By Ihsan al-Faqih
- The writer is an Anadolu Agency correspondent.
ISTANBUL (AA) - Iran has in recent decades succeeded in building a network of allies and proxies among Middle Eastern countries, including Syria, Yemen, Lebanon, and Iraq that advance Iranian interests against those of other rivals particularly the US, Saudi Arabia, and Israel.
Despite being slapped with US and UN sanctions, the Shia-majority country has made milestone achievements in military industrialization, developing its long-range missile capabilities, and relying on allies within its traditional areas of influence in Syria, Iraq, Lebanon, and Yemen.
So, Tehran has been gradually posing a threat towards the decades-old American strategy of protecting Israel and ensuring the latter's military edge over all countries in the region.
Iran has become increasingly confident of its ability to confront and harm Israel having defied years of US and UN sanctions and overcoming the "maximum pressure" campaign imposed by former US President Donald Trump in 2018, coupled with the achievements of its allied forces in Iraq.
US interests in Iraq have in recent months been increasingly targeted by missile and drone attacks that Washington blames on Iraqi Shia militias close to Iran. Tehran deploys the same tactics to support allies in Yemen against Saudi Arabia and allies in Syria and Lebanon against Israel.
Israel, alarmed by Iran’s growing influence, has adopted a counter strategy since the Arab Spring events to limit its rival’s presence in Syria and Lebanon -- countries Tel Aviv considers pivotal to its existence and national security.
One of the most threatening Iranian tools to Israeli security is the Hezbollah group in Lebanon. With the support of Iran, the paramilitary group has expanded its activities to Yemen, Iraq, and Syria, including in areas south of Syria -- the Daraa and Quneitra provinces -- that border Israel.
Iran’s strategy in facilitating the expansion of its influence in Syria and Lebanon stems from the vision that Israel cannot manage to engage in a conventional war on multiple fronts on its northern borders adjacent to Lebanon and Syria.
Israeli concern about possible Iranian threats coincides with the failure of seven rounds of Vienna negotiations between Iran and the Joint Working Group on its nuclear program and missile program, and Iran's implementation of naval and air maneuvers simulating war with Israel.
This also coincides with statements by Iranian officials to increase the rate of uranium enrichment to a ceiling higher than the one set by the International Atomic Energy Agency, and expectations by Israeli officials that Iran will be close to producing its nuclear bomb within months.
Several Israeli officials have hinted at the possibility of carrying out military action against Tehran to prevent it from acquiring a nuclear bomb.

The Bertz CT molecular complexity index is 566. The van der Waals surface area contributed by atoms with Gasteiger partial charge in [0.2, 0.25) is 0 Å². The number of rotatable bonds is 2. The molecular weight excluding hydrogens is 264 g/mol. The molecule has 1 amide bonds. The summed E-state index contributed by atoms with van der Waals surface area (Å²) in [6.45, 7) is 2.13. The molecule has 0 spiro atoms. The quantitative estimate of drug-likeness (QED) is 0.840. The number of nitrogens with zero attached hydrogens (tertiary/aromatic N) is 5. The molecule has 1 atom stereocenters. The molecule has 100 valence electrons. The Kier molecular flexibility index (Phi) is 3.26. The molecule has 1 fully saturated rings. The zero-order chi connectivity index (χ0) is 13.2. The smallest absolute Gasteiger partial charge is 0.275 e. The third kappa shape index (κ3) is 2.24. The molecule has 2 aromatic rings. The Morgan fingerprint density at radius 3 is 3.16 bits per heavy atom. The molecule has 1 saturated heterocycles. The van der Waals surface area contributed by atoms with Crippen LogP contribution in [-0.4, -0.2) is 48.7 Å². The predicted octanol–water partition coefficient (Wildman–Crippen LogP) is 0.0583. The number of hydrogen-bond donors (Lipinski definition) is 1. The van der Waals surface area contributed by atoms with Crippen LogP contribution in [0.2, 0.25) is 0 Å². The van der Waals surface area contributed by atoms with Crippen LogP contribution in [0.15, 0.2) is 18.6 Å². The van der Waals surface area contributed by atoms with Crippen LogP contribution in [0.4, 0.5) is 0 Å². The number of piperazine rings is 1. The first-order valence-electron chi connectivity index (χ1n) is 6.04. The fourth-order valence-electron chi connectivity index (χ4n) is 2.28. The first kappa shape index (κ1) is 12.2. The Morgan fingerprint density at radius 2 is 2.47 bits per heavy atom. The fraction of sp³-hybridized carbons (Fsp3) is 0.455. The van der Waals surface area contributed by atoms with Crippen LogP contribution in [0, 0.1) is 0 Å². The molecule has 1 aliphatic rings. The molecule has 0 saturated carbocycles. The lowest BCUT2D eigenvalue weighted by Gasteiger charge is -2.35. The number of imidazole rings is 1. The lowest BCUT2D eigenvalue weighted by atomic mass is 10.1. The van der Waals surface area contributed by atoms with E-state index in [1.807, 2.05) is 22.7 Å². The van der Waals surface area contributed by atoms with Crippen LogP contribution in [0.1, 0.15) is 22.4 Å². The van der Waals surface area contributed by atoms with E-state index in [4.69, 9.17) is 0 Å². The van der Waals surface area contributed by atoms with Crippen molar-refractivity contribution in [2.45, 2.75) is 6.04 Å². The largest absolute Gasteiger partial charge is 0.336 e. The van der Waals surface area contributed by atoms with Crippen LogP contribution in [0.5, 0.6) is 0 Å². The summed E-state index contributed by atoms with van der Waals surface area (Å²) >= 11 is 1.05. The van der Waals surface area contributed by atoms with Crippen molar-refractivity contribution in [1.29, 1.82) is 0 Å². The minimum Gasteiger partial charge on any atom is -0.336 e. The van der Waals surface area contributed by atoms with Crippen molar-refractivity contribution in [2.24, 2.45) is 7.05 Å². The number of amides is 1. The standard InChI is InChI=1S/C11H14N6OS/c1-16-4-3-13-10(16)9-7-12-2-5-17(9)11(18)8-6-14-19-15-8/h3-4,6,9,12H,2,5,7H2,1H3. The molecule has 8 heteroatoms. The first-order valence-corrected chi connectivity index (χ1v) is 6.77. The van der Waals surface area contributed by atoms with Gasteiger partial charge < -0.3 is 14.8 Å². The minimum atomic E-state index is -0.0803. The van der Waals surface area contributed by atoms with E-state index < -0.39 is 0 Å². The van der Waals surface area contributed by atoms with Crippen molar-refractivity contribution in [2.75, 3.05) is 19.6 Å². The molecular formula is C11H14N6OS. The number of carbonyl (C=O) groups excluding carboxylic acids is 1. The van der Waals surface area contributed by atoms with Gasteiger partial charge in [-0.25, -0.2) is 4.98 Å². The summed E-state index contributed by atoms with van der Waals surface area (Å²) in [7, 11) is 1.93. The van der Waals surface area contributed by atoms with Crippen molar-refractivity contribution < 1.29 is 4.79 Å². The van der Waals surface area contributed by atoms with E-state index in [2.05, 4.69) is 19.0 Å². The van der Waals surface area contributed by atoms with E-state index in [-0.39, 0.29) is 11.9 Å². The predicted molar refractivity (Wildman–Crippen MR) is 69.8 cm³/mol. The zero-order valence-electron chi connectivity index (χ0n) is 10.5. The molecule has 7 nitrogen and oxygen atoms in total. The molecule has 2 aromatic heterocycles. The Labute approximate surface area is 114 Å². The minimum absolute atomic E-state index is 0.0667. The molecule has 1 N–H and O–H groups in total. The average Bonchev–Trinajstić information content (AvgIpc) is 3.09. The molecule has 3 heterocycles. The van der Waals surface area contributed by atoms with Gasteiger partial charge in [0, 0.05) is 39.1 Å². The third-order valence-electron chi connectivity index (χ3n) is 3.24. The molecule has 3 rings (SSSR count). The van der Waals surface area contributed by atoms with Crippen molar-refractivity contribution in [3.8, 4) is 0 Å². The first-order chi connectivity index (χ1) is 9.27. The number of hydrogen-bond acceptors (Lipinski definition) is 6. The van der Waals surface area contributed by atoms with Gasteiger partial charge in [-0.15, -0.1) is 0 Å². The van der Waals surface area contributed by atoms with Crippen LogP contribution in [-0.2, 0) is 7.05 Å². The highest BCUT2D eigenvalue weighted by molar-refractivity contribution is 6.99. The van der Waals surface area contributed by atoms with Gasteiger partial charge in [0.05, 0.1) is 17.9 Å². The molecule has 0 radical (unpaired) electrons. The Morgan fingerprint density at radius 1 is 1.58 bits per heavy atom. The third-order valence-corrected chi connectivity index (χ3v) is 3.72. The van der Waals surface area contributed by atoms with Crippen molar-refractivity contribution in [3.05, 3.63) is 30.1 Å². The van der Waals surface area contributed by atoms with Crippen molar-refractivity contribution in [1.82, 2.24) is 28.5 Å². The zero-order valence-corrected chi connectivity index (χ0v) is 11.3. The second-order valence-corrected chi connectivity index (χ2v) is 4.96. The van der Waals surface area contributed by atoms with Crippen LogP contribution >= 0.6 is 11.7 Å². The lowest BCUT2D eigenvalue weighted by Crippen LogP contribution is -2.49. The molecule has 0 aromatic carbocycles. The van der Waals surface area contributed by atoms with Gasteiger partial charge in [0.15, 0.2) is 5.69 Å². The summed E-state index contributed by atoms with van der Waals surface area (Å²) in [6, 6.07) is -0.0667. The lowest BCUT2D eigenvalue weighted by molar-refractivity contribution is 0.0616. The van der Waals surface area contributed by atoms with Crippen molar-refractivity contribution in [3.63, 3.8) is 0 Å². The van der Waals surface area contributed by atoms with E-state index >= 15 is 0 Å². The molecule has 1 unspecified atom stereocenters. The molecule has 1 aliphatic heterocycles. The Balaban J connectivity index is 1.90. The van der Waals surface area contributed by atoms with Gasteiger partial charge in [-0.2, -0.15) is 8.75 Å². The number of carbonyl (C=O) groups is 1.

In the last four years, regime-controlled areas in Syria have come under frequent Israeli attacks targeting sites and military bases used by regime forces and Iran-backed militias.
Through such attacks, Israel seeks to prevent Iran’s advanced weapons from reaching its borders, something the Israeli Defense Minister Benny Gantz is worried will "change the rules of the game.”
Gantz's statements came hours after Syrian and international media outlets reported that Israeli warplanes struck the Syrian port of Latakia in late December last year, the second such attack that month.
While Israel did not claim responsibility, Gantz called on the Syrian regime to prevent Iran from operating on Syrian territory warning to take action to thwart Iranian threats.
Israel believes that more attacks on sites linked to Iran's activities in Syria are crucial in disrupting arms and ammunition shipments and preventing the development of weapons at sites on Syrian territory.
In an evaluation of the Israeli army’s performance during 2022, the army confirmed that it had struck dozens of targets in Syria, three in Lebanon, and more than a hundred Israeli naval operations in the Mediterranean Sea and the Red Sea.
As part of its preparations to strike targets deep inside Iran, American newspapers published reports of Israel’s request to the US to speed up the delivery of two refueling planes in line with a previous agreement between the two allies. Israel’s request for refueling planes came following the refusal of UAE and Saudi Arabia to allow the latter’s warplanes to land at their bases to refuel.
Israel fears that a limited strike on Iranian nuclear reactors may lead to temporary disruption of the program, but it will not lead to an end to its threats to Israel.
It is also worried that Iran will directly respond to Israeli attacks with ballistic missiles from Iranian territory and allied forces such as Hamas in Gaza, Hezbollah in Lebanon and Syria, and from the Hashd al-Shaabi militia (Popular Mobilization Forces) and dozens of armed Shia groups in Iraq and Syria.
Tel Aviv is also concerned that the interests of the US its allies in the region may be targeted, including threatening the security and safety of international shipping lanes through the Bab al-Mandab Strait by the Houthi group in Yemen or the Strait of Hormuz by the naval forces of the Iranian Revolutionary Guard Corps.
* Opinions expressed in this article are the author's own and do not necessarily reflect the editorial policy of Anadolu Agency.
* Translated by Ibrahim Mukhtar in Ankara.